From: Paul Mensonides (pmenso57_at_[hidden])
Date: 2002-04-17 23:54:18
> > For the sake of argument,
> > why would you need any other type of list then a completely random
> access one
> > that is really huge?
> > What is the possible benefit of anything else? If you think this is
> > design the library around something like this.
> One very simple example of why you'd want to work with a different type
> sequence (and this doesn't even speak to differences in structure) is
> that you might want to operate on the sequence of types held by a
> boost::tuple. One ought to be able to re-use the metaprogramming library
> for that purpose.
Dave, I really don't want you and Aleksey to take my commentary personally. I
think the MPL is a really interesting and cool library. We just have some
difference of opinion about the necessity of abstraction of a sequence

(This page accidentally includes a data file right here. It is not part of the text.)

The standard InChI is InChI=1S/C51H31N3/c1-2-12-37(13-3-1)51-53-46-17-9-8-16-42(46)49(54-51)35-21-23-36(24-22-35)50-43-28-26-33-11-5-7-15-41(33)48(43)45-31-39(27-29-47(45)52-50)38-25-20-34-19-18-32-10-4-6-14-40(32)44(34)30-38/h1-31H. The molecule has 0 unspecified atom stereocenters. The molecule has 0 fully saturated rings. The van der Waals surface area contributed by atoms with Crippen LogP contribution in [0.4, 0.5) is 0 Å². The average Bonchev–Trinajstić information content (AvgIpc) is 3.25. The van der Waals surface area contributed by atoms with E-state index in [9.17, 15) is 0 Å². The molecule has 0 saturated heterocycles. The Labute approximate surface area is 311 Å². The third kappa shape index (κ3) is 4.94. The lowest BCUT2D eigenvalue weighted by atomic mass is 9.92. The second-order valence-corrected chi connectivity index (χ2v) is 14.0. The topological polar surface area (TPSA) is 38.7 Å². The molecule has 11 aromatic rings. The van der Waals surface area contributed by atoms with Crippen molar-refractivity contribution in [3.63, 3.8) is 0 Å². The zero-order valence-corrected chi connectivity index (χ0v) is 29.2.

implementation to an algorithm.
As far as boost::tuple is concerned, it would be trivial to map that type into
some other sequence type to process it with the library and then back again.
That kind of thing keeps differences localized rather than spread out all over
the library (or multiple libraries). I really think it should be about how to
make *my type* work with the library rather than the library work around *any
type that is designed a certain way* (i.e. provides the iterators, etc.), after
all, *my type* is significantly smaller than the entire library of algorithms.
For a terrible ascii-art structure of what I'm talking about...
| | | |
| library A | | library B |
| (MPL) | | (other) |
| | | |
| map to A | | map to B |
| some structure |
( please don't criticize my artwork, I know it's terrible :) )
This is a much better long term solution. It is naive to think that the MPL is
the defacto implementation of meta-programming facilities.
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